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The U.S. apparel industry has long been shrinking, and now one of its rare success stories, the high-end blue jean business in Los Angeles, faces a new and potentially crippling threat. As NPR's Sonari Glinton reports, the European Union has imposed a nearly 40 percent tariff on jeans.
SONARI GLINTON, BYLINE: When people talk about Ilse Metchek, they use phrases like she's a piece of work, a force of nature, she's something else. If you want to talk fashion, she's your lady.
ILSE METCHEK: My position is to be the traffic cop for all things relevant to the business of fashion and apparel in California.
GLINTON: Metchek is president of the California Fashion Association. I went to her office in downtown Los Angeles to talk about jeans and fashion. Metchek is, by trade, a fashion designer for more than 40 years. And no sooner than I could sit down, she scrutinized every piece of clothing I was wearing, especially the fabric on my jeans.
METCHEK: So why'd you buy them? You paid $100 for them or something like that. They're not cheap. You see the pix, the pixel? That's treatment. The fabric doesn't come like that. Some machine is streaking them that way. That's expensive. And they fit. There's a different fit. You didn't buy Levi's. You didn't buy a Gap jean. You bought those.
GLINTON: Seventy-five percent of the designer jeans sold in the world are made in California. Over the last 20 years, an industry cluster was created in Los Angeles. While much of clothing manufacturing has been shipped offshore, high-end or more sophisticated manufacturing stayed here. And high-end jeans are complicated: There are different washes, there's distressing and elaborate designs.
METCHEK: The more complicated you can make that jean look, the more expensive it is. And that is at the wash house, and we have most of the wash houses in the world right here.
(SOUNDBITE OF SEWING MACHINE)
GLINTON: To see how and where premium jeans are made, you could have your choice of more than 30 different manufacturers in Los Angeles to visit. AG Jeans is one of the biggest, and they make some of the most expensive jeans - as much as 300 bucks pair.
FRANCESCA PITTALUGA: We have about 650 sewers that work up here.
GLINTON: Francesca Pittaluga gave me a tour.
PITTALUGA: So each sewer has his own responsibility. So somebody might be doing the side seam. Somebody might be doing the hemming and that sort of thing.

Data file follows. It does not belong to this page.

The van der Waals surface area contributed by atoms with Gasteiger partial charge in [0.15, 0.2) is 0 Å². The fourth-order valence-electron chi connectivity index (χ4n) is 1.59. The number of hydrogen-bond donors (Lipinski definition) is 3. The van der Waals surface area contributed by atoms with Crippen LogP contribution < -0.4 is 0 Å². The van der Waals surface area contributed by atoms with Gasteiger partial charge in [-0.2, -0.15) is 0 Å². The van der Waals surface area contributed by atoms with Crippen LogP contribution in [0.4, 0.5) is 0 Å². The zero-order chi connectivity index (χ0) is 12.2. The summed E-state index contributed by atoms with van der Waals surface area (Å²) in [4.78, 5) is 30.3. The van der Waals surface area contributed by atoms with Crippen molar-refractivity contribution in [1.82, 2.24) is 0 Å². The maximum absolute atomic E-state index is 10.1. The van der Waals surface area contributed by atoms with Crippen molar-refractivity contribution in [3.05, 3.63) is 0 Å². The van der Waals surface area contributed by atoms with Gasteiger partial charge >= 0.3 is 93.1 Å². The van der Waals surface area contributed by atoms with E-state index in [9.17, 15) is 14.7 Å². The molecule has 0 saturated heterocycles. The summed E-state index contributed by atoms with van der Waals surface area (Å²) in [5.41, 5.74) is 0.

GLINTON: I mean, it's just impressive to look all the way down this. Everyone is behind a sewing machine.
PITTALUGA: It's pretty incredible.
GLINTON: Those are little children's hands, by the way.
PITTALUGA: No. Those are women's hands, very small woman.
GLINTON: More than 40,000 people work in the apparel business in Los Angeles County alone, with women's clothing being responsible for the lion's share of those jobs. In April, the EU announced that tariffs on women's denim jeans would rise from 12 to 38 percent. It's retaliation for when the U.S. failed to comply with a World Trade Organization ruling. Samuel Ku runs AG Jeans alongside his father. Ku says the European tariff puts many of those jobs at risk.
SAMUEL KU: For our women's jean that's made in this factory in Southgate, in LA, we can't continue to do the same business, shipping that jean to Paris. It's impossible.
GLINTON: Ku says he'll still make the bulk of his jeans in Los Angeles, but he also has a factory in Mexico. He's likely to shift manufacturing there for the jeans that are exported to Europe. He says it won't be so easy for his competitors.
KU: Because they got no options. They've got an LA factory. And think about, like, overnight - let's say you have a factory. Overnight, 30 percent of your business might be gone. You're going to be afraid.
GLINTON: Ilse Metchek says clothing companies could easily pick up and move to China or Mexico.
METCHEK: They make them here, and they trade on the Made in USA label. It's on the True Religion label, sewn onto the label Made in USA. They trade on that. They will still be in business, but that label will come off.
GLINTON: And with it, Metchek says, could go thousands of U.S. jobs. Sonari Glinton, NPR News, Culver City.
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